PlayStation is going through some pretty hefty changes as it prepares for the dawn of PS5 next year. It's been shuffling around its executives -- just today, it was announced Hermen Hulst is the new head of Worldwide Studios, while Shuhei Yoshida will be looking after indies. But the changes go beyond the company's executives; the platform holder is consolidating all its disparate branches to form a more globalised effort moving forward. Instead of having SIE Japan, America, and Europe having three different messages, this new direction means PlayStation will speak with one unified voice.
It's a shift that's made some a little uncomfortable, as Sony has always promoted its gaming platform on a national level. There's a fear that grouping all regions together would mean the brand would lose some of its identity in certain regions, but CEO Jim Ryan makes it clear this won't be the case. In an interview with GamesIndustry, he assures that "globalisation does not mean Americanisation".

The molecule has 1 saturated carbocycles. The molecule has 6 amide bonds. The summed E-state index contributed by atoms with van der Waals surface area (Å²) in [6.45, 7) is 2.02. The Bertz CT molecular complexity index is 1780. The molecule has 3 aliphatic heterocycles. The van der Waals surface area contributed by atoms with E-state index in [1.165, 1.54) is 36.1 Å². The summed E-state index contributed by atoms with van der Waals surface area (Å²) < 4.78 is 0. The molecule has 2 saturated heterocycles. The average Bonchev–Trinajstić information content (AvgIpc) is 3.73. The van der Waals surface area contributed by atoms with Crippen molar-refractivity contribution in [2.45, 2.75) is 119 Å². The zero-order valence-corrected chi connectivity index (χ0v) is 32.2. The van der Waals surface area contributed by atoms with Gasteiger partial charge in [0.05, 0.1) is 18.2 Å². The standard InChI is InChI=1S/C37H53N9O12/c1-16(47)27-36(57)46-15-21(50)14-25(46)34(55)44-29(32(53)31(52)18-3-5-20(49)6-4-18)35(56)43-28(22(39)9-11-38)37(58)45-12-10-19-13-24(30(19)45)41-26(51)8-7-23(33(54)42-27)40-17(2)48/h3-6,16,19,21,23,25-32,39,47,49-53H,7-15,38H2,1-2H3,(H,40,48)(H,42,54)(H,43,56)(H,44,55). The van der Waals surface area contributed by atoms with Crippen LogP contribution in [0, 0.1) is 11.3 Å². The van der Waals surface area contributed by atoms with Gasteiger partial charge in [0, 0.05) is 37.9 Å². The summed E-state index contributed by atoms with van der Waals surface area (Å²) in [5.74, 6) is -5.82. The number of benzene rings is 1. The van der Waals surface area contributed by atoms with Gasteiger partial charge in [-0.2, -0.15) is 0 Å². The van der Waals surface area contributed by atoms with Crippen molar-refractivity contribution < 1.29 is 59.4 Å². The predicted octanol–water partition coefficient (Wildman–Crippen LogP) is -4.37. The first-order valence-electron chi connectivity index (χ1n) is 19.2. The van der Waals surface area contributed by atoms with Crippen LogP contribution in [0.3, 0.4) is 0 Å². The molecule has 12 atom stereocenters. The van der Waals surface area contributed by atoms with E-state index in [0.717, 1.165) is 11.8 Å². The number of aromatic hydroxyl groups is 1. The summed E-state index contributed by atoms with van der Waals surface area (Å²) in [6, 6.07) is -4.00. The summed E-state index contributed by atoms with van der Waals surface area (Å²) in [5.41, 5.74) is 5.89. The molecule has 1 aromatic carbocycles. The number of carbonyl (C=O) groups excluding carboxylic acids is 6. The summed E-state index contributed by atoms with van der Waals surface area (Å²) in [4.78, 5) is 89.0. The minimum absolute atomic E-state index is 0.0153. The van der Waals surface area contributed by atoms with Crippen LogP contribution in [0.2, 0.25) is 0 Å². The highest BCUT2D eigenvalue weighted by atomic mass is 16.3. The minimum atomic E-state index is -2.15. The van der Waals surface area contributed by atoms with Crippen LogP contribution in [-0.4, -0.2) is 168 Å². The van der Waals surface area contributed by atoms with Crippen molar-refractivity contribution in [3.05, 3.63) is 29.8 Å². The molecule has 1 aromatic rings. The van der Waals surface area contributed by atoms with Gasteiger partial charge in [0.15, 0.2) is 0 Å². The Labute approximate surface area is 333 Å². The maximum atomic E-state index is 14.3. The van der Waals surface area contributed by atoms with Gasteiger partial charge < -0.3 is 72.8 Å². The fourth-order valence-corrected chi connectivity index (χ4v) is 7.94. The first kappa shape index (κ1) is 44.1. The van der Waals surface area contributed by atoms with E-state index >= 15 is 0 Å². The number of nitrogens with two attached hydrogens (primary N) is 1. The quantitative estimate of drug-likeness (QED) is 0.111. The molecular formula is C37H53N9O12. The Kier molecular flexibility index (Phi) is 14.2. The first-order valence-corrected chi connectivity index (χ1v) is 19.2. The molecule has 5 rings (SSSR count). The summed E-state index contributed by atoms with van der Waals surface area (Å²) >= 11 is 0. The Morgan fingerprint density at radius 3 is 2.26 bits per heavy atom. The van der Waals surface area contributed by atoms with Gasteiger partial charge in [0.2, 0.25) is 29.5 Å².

He firstly comments on some of the benefits of a global message, citing the marketing campaign for Marvel's Spider-Man. Ryan says that the single campaign was much more efficient than the old approach of coming up with three different strategies for the same game. This extends to PlayStation's latest global brand campaign, although the CEO stresses that the message is still altered slightly depending on the region. "The European execution showcases FIFA principally, the US execution showcases Fortnite, and the Japanese execution showcases Final Fantasy VII. Again, this is one campaign with tailored regional executions, but the campaign is just done once."
It sounds as though, despite restructuring to a global business, there's still very much an emphasis on appealing to each region. "Yes, we feel we need to become a more global organisation, but this is absolutely not at the expense of our in-market strength at a country level," Ryan says. "Becoming a global organisation does not, in any way, shape or form, mean becoming an American organisation. I'm living proof of that, as a good Geordie boy sitting here running PlayStation."
Indeed, Hulst is now head of Worldwide Studios, as mentioned, and hails from the Netherlands. It seems pretty clear that SIE will retain its multinational image, even if the overall structure is being centralised. You can read more on the subject via GamesIndustry's interview.